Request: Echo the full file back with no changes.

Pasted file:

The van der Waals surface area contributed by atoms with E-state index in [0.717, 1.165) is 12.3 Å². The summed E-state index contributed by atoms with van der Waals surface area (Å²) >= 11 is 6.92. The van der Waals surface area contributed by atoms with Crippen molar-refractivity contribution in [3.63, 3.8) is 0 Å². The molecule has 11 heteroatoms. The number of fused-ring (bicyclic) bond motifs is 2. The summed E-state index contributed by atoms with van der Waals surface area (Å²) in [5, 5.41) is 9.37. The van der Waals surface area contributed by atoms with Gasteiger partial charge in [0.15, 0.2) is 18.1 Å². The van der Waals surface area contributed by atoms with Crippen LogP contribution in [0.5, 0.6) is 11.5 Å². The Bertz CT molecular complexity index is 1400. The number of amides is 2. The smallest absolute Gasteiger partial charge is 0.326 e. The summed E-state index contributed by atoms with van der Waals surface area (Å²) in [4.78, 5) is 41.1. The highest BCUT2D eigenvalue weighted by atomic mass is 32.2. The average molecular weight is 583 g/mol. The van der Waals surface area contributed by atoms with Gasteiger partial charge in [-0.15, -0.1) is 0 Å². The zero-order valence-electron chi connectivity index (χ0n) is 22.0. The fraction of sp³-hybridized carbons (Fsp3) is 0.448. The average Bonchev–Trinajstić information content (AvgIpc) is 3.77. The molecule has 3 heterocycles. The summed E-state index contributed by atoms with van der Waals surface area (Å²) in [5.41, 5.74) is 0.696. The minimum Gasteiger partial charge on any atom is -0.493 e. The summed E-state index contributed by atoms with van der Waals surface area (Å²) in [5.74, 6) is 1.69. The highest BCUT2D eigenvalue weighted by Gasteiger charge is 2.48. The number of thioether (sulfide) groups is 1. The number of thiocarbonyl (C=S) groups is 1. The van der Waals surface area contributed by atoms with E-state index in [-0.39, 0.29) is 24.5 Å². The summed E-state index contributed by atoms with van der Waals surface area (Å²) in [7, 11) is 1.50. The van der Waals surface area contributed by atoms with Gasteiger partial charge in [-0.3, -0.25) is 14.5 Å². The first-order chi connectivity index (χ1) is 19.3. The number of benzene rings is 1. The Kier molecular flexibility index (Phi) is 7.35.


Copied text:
The van der Waals surface area contributed by atoms with E-state index in [0.717, 1.165) is 12.3 Å². The summed E-state index contributed by atoms with van der Waals surface area (Å²) >= 11 is 6.92. The van der Waals surface area contributed by atoms with Crippen molar-refractivity contribution in [3.63, 3.8) is 0 Å². The molecule has 11 heteroatoms. The number of fused-ring (bicyclic) bond motifs is 2. The summed E-state index contributed by atoms with van der Waals surface area (Å²) in [5, 5.41) is 9.37. The van der Waals surface area contributed by atoms with Gasteiger partial charge in [0.15, 0.2) is 18.1 Å². The van der Waals surface area contributed by atoms with Crippen LogP contribution in [0.5, 0.6) is 11.5 Å². The Bertz CT molecular complexity index is 1400. The number of amides is 2. The smallest absolute Gasteiger partial charge is 0.326 e. The summed E-state index contributed by atoms with van der Waals surface area (Å²) in [4.78, 5) is 41.1. The highest BCUT2D eigenvalue weighted by atomic mass is 32.2. The average molecular weight is 583 g/mol. The van der Waals surface area contributed by atoms with Gasteiger partial charge in [-0.15, -0.1) is 0 Å². The zero-order valence-electron chi connectivity index (χ0n) is 22.0. The fraction of sp³-hybridized carbons (Fsp3) is 0.448. The average Bonchev–Trinajstić information content (AvgIpc) is 3.77. The molecule has 3 heterocycles. The summed E-state index contributed by atoms with van der Waals surface area (Å²) in [5.41, 5.74) is 0.696. The minimum Gasteiger partial charge on any atom is -0.493 e. The summed E-state index contributed by atoms with van der Waals surface area (Å²) in [5.74, 6) is 1.69. The highest BCUT2D eigenvalue weighted by Gasteiger charge is 2.48. The number of thioether (sulfide) groups is 1. The number of thiocarbonyl (C=S) groups is 1. The van der Waals surface area contributed by atoms with E-state index in [-0.39, 0.29) is 24.5 Å². The summed E-state index contributed by atoms with van der Waals surface area (Å²) in [7, 11) is 1.50. The van der Waals surface area contributed by atoms with Gasteiger partial charge in [-0.3, -0.25) is 14.5 Å². The first-order chi connectivity index (χ1) is 19.3. The number of benzene rings is 1. The Kier molecular flexibility index (Phi) is 7.35.